Will Oliver has never really stopped thinking of himself as a Boy Scout. He even has his old uniform with him at Northwestern.
Last year, the Boy Scouts of America tested Oliver’s lifelong commitment when it reaffirmed a policy that bars gay youth and adults from membership. Oliver, an Eagle Scout who, in his words, “also happens to be gay,” found the policy out of line with the principles of Scouting. Rather than leave the organization, the Weinberg sophomore chose to try to change it from the inside.
Oliver says his own experience with the ban in Scouting was “non-existent.” He has been aware of his sexuality since fourth grade, and he never felt that Boy Scouts was more likely than any other part of his life to attack or ostracize him.
But last September, he started a petition that aimed to convince the BSA to change what he says was effectively public shaming. The Scouts had just partnered with National Geographic to produce a show called "Are You Tougher Than A Boy Scout?." With a petition that got more than 120,000 signatures, Oliver urged the media outlet to publicly distance itself from the BSA’s discriminatory policy. Company policy kept National Geographic from airing any disclaimer or making a statement, but the campaign brought national attention to the BSA’s policies.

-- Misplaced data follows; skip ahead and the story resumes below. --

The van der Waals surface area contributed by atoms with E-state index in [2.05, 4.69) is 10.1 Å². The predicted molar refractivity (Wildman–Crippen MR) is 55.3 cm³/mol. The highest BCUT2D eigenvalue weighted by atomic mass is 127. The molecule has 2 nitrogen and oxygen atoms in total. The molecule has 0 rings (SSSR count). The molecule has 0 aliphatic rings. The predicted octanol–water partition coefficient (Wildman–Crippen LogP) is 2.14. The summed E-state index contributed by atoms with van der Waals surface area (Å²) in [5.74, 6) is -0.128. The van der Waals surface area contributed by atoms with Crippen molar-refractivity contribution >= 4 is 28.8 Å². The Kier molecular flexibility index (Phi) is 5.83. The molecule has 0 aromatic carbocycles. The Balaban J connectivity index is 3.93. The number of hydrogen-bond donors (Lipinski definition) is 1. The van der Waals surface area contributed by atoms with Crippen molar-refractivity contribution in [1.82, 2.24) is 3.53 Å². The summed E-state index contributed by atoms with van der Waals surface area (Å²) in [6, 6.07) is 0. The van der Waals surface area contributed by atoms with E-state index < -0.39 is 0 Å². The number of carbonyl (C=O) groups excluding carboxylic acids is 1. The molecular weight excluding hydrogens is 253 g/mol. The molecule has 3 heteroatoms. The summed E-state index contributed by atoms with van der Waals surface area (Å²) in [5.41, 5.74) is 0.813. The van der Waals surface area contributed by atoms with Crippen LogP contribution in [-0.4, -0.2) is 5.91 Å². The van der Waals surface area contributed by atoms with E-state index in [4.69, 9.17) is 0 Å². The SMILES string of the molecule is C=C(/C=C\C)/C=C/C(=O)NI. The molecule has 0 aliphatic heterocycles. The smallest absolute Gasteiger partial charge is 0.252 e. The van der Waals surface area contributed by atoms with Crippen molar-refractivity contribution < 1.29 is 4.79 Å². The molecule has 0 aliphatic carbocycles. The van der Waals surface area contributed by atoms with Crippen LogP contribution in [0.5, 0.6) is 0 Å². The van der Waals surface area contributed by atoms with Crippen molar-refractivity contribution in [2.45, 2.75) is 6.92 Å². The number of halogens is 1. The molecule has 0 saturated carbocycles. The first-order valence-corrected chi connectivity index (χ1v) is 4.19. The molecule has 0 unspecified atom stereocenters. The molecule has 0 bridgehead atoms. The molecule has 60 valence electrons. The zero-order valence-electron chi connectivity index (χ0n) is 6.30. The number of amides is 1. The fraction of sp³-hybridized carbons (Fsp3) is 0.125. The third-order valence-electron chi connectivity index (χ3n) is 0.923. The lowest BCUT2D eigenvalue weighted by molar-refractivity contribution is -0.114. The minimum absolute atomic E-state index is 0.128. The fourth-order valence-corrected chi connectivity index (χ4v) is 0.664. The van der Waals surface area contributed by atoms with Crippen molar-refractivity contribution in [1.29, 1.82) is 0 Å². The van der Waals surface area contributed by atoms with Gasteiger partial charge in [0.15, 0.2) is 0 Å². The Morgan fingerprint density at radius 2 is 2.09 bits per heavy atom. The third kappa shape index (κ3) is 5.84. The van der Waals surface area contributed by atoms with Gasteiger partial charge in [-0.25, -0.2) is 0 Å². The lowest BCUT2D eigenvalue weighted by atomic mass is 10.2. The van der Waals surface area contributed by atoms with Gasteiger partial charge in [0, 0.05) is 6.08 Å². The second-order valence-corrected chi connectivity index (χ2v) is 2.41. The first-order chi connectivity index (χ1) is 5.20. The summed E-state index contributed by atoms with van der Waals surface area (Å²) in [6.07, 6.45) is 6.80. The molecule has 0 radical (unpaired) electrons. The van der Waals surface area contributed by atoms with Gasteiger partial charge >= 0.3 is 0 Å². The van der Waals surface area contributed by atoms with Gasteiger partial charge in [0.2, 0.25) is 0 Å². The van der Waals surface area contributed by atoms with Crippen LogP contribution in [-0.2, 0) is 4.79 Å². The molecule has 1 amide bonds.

Oliver says his troop has been very supportive of his campaign. Unlike many disappointed Scouts who renounced the BSA, Oliver wants to push for reform. “If we’re going to change this policy, we have to reaffirm the core values of Boy Scouts,” he says. “We’re still members. We just want to see a small change in who’s included in the big tent of Scouting.”
Oliver hopes the BSA will move toward tolerance. His Eagle rank is more than just a line on his resume: It is the culmination of years of hard work and dedication.
“Boy Scouts really defined many of the experiences I had in my childhood,” he says. “It’s not something that I want to walk away from with a bad taste in my mouth.”
Whether or not Oliver will walk away from the BSA comes down to whether the national headquarters will adopt a new membership policy that would not bar gay youth from participating.
Oliver is cautiously optimistic. Though he knows nothing is certain, especially with conservative religious groups lobbying the Scouts, he thinks the national organization will make changes. If they fail to, he says he thinks Scouting—and experience he cherishes—may not have much of a future.
“I love Scouting as an organization,” he says. “I hope it lasts the decade.”
Editor's note: On May 23 the Boys Scouts approved a plan to accept openly gay boys.